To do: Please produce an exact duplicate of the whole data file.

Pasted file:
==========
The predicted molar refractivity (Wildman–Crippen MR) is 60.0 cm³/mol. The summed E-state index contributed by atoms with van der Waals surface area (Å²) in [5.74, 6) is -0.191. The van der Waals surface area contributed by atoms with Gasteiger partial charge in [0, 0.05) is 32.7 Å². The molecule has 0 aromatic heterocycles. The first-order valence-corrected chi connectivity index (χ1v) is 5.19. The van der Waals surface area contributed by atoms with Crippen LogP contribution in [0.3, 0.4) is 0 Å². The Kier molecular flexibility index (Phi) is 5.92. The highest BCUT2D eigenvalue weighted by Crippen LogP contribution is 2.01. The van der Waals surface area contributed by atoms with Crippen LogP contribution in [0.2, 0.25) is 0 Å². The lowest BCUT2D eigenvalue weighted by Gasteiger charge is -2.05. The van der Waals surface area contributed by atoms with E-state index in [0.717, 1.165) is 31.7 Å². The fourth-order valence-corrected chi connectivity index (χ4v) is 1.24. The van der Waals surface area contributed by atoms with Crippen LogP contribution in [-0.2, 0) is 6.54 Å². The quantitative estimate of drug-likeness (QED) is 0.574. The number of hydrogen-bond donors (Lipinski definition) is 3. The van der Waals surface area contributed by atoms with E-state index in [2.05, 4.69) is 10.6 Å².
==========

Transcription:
The predicted molar refractivity (Wildman–Crippen MR) is 60.0 cm³/mol. The summed E-state index contributed by atoms with van der Waals surface area (Å²) in [5.74, 6) is -0.191. The van der Waals surface area contributed by atoms with Gasteiger partial charge in [0, 0.05) is 32.7 Å². The molecule has 0 aromatic heterocycles. The first-order valence-corrected chi connectivity index (χ1v) is 5.19. The van der Waals surface area contributed by atoms with Crippen LogP contribution in [0.3, 0.4) is 0 Å². The Kier molecular flexibility index (Phi) is 5.92. The highest BCUT2D eigenvalue weighted by Crippen LogP contribution is 2.01. The van der Waals surface area contributed by atoms with Crippen LogP contribution in [0.2, 0.25) is 0 Å². The lowest BCUT2D eigenvalue weighted by Gasteiger charge is -2.05. The van der Waals surface area contributed by atoms with E-state index in [0.717, 1.165) is 31.7 Å². The fourth-order valence-corrected chi connectivity index (χ4v) is 1.24. The van der Waals surface area contributed by atoms with Crippen LogP contribution in [-0.2, 0) is 6.54 Å². The quantitative estimate of drug-likeness (QED) is 0.574. The number of hydrogen-bond donors (Lipinski definition) is 3. The van der Waals surface area contributed by atoms with E-state index in [2.05, 4.69) is 10.6 Å².